Wait, Who Are You? And Just How Much Cash Are You Waving In My Face?

If you watch television in the New York City area, you might be familiar with a particularly annoying — highly, highly annoying — commercial for a car dealership in Great Neck that fills the low-budget local ad slots on various cable systems. I first saw it this summer during the late innings of various meaningless baseball games. Once it gets into your head, it's difficult to extricate it from your mental space.

I kept wanting people to see it, just so they could understand what I was feeling. It's sort of like when you taste something rotten and immediately offer it to your friend: "Oh, this is disgusting — smell it!" Unfortunately, no one had the foresight to upload a video of the commercial to YouTube. The closest thing I could find was a furtive comment on a "Most Annoying WFAN Commercials" thread.

But on January 10, 2011, the good folks of Great Neck Nissan finally shared the video with the world [4/18/16 Edit: So apparently it's not there anymore (thanks, eagle-eyed Adsensebot!) but the video is posted elsewhere]:

I am surprised it took them so long to post the video. Yes, it has the hallmarks of a viral marketing cliche, but these days — when the people who make Snuggies and Forever Lazy Adult Onesies are dancing on a thin line of self-awareness that confounds cynics — you could do a lot worse than adding this video to the pantheon of ridiculous shit you waste your time on while logged into YouTube. It's not so self-consciously oddball, or even if it is, you get the sense that they didn't perceive that it was until much later (especially given how long it took to make it to YouTube — it's as if they did it by popular demand).

(Speaking of which, I always assumed "all press is good press" was attributed to Mark Twain, but the origin of the phrase, or at least the sentiment, is murkier: As far as anyone can tell, "there is no such thing as bad publicity" seems to come from Oscar Wilde's "The only thing worse than being talked about is not being talked about" and there does not seem to be a tidy explanation of the origin of the aphorism.)

The script is harmless enough — a man identifying himself as Joe Valentino — perhaps this is the same Joe Valentino — holds a wad of bills in his hand and speaks directly into the camera:

Five hundred dollars cash — that's right — five hundred dollars cash! This is Joe Valentino from Great Neck Nissan and that's what I'm willing to pay if I don't give you the absolute lowest price on any car, truck or four-by-four at Great Neck Nissan! So shop 'til you drop my friends — you can't lose — either a brand new Nissan or five hundred dollars cash!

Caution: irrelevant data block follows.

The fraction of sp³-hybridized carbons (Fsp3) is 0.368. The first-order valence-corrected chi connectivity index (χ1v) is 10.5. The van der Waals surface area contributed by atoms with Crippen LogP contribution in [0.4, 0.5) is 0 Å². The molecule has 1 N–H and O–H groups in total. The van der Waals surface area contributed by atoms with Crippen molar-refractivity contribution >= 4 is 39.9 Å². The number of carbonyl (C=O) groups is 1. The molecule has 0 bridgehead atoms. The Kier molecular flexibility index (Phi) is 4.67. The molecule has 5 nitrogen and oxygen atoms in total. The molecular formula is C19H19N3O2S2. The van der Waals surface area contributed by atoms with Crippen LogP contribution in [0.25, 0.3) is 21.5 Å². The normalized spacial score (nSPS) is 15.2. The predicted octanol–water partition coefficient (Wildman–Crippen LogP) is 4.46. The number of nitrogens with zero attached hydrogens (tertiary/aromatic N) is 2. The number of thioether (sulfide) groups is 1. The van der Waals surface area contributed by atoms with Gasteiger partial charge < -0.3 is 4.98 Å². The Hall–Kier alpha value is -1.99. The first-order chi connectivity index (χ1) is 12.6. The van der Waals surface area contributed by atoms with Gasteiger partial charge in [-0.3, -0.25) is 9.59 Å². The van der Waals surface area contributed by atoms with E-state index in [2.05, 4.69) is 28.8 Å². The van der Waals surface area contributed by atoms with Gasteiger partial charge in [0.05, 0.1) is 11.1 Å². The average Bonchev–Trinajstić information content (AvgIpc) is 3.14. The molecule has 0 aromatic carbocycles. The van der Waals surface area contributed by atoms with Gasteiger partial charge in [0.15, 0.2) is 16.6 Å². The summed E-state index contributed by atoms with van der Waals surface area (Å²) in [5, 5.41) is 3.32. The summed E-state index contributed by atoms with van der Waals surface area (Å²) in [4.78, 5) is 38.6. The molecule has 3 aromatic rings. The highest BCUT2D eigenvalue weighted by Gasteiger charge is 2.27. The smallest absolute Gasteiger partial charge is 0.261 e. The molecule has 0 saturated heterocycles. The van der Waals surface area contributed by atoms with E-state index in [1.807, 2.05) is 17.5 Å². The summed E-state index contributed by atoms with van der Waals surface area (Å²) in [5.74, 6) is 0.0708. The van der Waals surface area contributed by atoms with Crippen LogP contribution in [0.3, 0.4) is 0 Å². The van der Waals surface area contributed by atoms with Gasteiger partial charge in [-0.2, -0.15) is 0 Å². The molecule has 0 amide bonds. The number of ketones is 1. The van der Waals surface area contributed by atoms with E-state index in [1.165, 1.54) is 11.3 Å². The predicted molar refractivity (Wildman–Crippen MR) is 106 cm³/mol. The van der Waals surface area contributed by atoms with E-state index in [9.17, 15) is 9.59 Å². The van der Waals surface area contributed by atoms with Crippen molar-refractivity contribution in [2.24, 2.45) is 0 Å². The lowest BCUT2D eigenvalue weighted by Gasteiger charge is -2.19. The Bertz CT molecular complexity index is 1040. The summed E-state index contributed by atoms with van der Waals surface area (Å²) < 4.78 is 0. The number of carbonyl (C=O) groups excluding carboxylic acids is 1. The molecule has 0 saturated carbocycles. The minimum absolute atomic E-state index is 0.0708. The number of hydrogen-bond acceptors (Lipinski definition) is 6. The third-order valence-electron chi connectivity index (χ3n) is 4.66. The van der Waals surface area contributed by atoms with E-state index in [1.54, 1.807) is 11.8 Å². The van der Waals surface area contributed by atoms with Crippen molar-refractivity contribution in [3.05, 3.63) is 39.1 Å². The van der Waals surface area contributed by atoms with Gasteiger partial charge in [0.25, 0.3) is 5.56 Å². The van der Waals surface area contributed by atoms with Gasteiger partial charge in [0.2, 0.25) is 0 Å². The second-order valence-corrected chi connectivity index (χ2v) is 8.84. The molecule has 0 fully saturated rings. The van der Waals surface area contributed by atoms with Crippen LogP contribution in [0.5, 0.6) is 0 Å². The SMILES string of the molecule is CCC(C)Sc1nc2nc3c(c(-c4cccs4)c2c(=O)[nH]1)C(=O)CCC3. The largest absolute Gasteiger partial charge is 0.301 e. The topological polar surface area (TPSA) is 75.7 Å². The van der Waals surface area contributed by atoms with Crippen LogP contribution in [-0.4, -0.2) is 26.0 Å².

Where does it all go wrong? It's not the out-of-place Lou Holtz/Notre Dame poster hanging over Valentino's right shoulder — even though it's strange in the way that the poster splits the viewer's attention between the Nissan logo to Valentino's left and this piece of Fighting Irish nostalgia on his right, I guess visually it does its part to help frame Joe Valentino. That said, while I understand why Notre Dame is popular — I cried watching Rudy, too! — the Irish haven't been relevant for quite some time, having lost nine straight bowl games until finally getting their mojo back in 2008's Hawai'i Bowl; hearkening back to this bygone era seems like a mixed message of sorts.

Further, I don't mind that Joe Valentino's undershirt is poking up from under that unbuttoned short-sleeved thing he's wearing. I see it as "authentic."

I also don't mind the video quality — yes, the audio seems to peak, and the commercial is jarring when you come across it during the lazy late innings of a ballgame — but that's what local commercials are all about; even though it looks like it was filmed on Betamax, there's a homespun, DIY aspect to it that we don't usually see in professionally produced commercials.

I don't even mind that Joe Valentino keeps punching at the camera with his middle finger sticking out — I didn't even notice that part until now, actually. It's pretty aggro if you look for it. Though if your mind wanders, you might find yourself remembering a similar gesture that Daniel Pearl made with his middle finger on that gruesome video in which he acknowledged his Jewish heritage to terrorists under duress. Is Valentino sending the same sort of veiled message?

No, let's be real — we all know where it goes wrong — it's that voice — that voice! — "fiiiiii-vundred dollars caaaash!" Hear it once and you think, "Oh, wow, that's over the top," but after the fiftieth or one-hundredth time, yikes — it's pretty unrelenting. And it doesn't have to be this way — had, say, Alistair Cooke recorded this, it would have been gentler, more inviting — in a smooth British accent, the promise of five hundred dollars cash would be hard to resist. Even Keith Hernandez would have been more appealing. His Coin Galleries of Oyster Bay ad shows statesmanship and class, and if I had gold I wanted to unload, I wouldn't hesitate to trust his endorsement.

I also find myself gravitating toward that bossy "shop 'til you drop, my friend" command. One, we're not friends! Two, I don't know that I want to shop until I drop — what if I can't get back up? When Valentino says stuff like that I start to envision the Great Neck Nissan car lot filled with hundreds of nonambulatory customers, some stuck on their backs staring into a blinding sun, some on their knees, legs trembling as they attempt to prop themselves up again. I don't know that this commercial ever aired during AMC's The Walking Dead, but if it had, there might have been another mixed message sent.

And this is all well and good — and I'm happy to help spread viruses — but by posting the video, Great Neck Nissan is clearly moving into Comfort Wipe territory. The danger/hope is what they come up with next.

Posted: January 20th, 2011 | Author: | Filed under: Do The Hustle | Tags: , , , , , , , , , ,